If you or your child is finding it difficult to hold down fluids because of vomiting, take smaller amounts more often.
You may find it easier to use a spoon or a syringe to give your child small amounts of fluid.
Oral rehydration solutions
When you're dehydrated, you lose sugar and salts, as well as water.
Drinking a rehydration solution will help you to restore the right balance of body fluids.
Speak to your pharmacist about suitable oral rehydration solutions.
When to get medical help
You should see your GP if your symptoms continue despite drinking fluids.
You should get medical advice if your child appears to have moderate dehydration,and urgently if it appears severe.
Seek medical advice if you suspect that your baby or toddler is dehydrated.
You should also contact your GP if your child:
- has had five or more episodes of diarrhoea in the past 24 hours
- is one year or younger and has been vomiting for more than 12 hours
- is under two years old and has been vomiting for more than 24 hours
- is two years or older and has been vomiting for more than 48 hours
You should contact your GP if you
- have diarrhoea lasting more than 10 days
- are vomiting for more than two days
Causes of dehydration
Dehydration is usually caused by not drinking enough fluid to replace what you lose.
Other factors that can contribute to dehydration include:
- the climate
- the amount of physical exercise you are doing (particularly in hot weather)
- your diet
- illness, such as persistent vomiting and diarrhoea, or sweating from a fever
People at risk from dehydration
Anyone can become dehydrated, but certain groups are particularly at risk.
- babies and infants – they have a low body weight and are sensitive to even small amounts of fluid loss
- older people – they may be less aware that they are becoming dehydrated and need to keep drinking fluids
- people with a long-term health condition – such as diabetes or alcoholism
- athletes – they can lose a large amount of body fluid through sweat when exercising for long periods
You should drink plenty of fluids to avoid becoming dehydrated.
Most of the time, you can prevent dehydration by drinking water regularly throughout the day.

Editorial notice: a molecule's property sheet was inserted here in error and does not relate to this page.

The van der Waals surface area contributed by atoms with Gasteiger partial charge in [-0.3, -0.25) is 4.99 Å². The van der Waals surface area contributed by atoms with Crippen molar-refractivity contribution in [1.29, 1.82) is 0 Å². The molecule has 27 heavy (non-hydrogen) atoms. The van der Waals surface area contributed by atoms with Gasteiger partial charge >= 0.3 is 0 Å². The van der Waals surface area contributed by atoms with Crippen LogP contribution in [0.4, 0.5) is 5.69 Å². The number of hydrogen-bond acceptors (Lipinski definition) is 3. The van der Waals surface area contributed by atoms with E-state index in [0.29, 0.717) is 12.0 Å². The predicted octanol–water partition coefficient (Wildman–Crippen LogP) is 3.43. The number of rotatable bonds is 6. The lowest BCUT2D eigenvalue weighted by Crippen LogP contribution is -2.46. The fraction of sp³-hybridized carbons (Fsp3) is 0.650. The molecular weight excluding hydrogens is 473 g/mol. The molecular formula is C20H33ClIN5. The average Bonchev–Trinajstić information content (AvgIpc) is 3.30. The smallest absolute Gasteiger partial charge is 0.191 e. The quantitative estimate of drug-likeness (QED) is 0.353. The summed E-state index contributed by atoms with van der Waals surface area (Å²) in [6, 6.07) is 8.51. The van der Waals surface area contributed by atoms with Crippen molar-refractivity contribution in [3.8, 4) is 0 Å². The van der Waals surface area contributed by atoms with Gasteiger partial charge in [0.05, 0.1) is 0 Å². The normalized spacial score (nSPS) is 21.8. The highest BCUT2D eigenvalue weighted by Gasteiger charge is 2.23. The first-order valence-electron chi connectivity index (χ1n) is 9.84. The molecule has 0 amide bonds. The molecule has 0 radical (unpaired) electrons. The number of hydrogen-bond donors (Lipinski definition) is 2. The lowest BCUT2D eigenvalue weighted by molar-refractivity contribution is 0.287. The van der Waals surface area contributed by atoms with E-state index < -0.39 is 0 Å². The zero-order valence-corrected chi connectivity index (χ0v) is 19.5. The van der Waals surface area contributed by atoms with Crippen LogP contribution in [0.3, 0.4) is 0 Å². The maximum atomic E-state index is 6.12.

Be guided by your thirst.
However in hot weather, when exercising and during illness, you should drink more.
As a guide, passing pale or clear-coloured urine (pee) is a good sign that you're well hydrated.
It's important to start replacing fluid as soon as possible.
Advice for children
It is important for children to replace lost fluid, to prevent dehydration.
Like adults, children lose more water when they are in hotter climates and when they are physically active.
You should give your child healthy drinks as part of an overall healthy, balanced diet.
How much you should drink
The recommended daily fluid intake can vary depending on the individual and factors such as age, climate and physical activity. There is no single recommended amount.
A good rule is to drink enough fluid so that you're not thirsty for long periods.
You should, steadily increase your fluid intake when exercising and during hot weather.
Passing clear urine (pee) is a good sign that you're well hydrated.
You should drink plenty of fluid if you have symptoms of dehydration, such as feeling thirsty and lightheaded, or passing dark-coloured urine.
It is also important to replace fluid lost after an episode of diarrhoea.
Fluid guidance for children
The amount of fluid your child needs in a day to stay hydrated depends on their weight.
See below for guidance:
- for a child who weighs 0 to 10 kg, the amount of fluid required per day is 100 ml per kg, (for example, 500ml per day if the child weighs 5kg)
- for a child who weighs 10 to 20 kg, the amount of fluid required per day is 1000 ml plus 50 ml per kg for each kg over 10kg, (for example, 1250ml per day if the child weighs 15kg)
- for a child who weighs more than 20 kg, the volume of fluid required per day is 1500 ml plus 20 ml per kg for each kg over 20 kg, (for example, 1600 ml per day if the child weighs 25 kg
More useful links
The information on this page has been adapted from original content from the NHS website.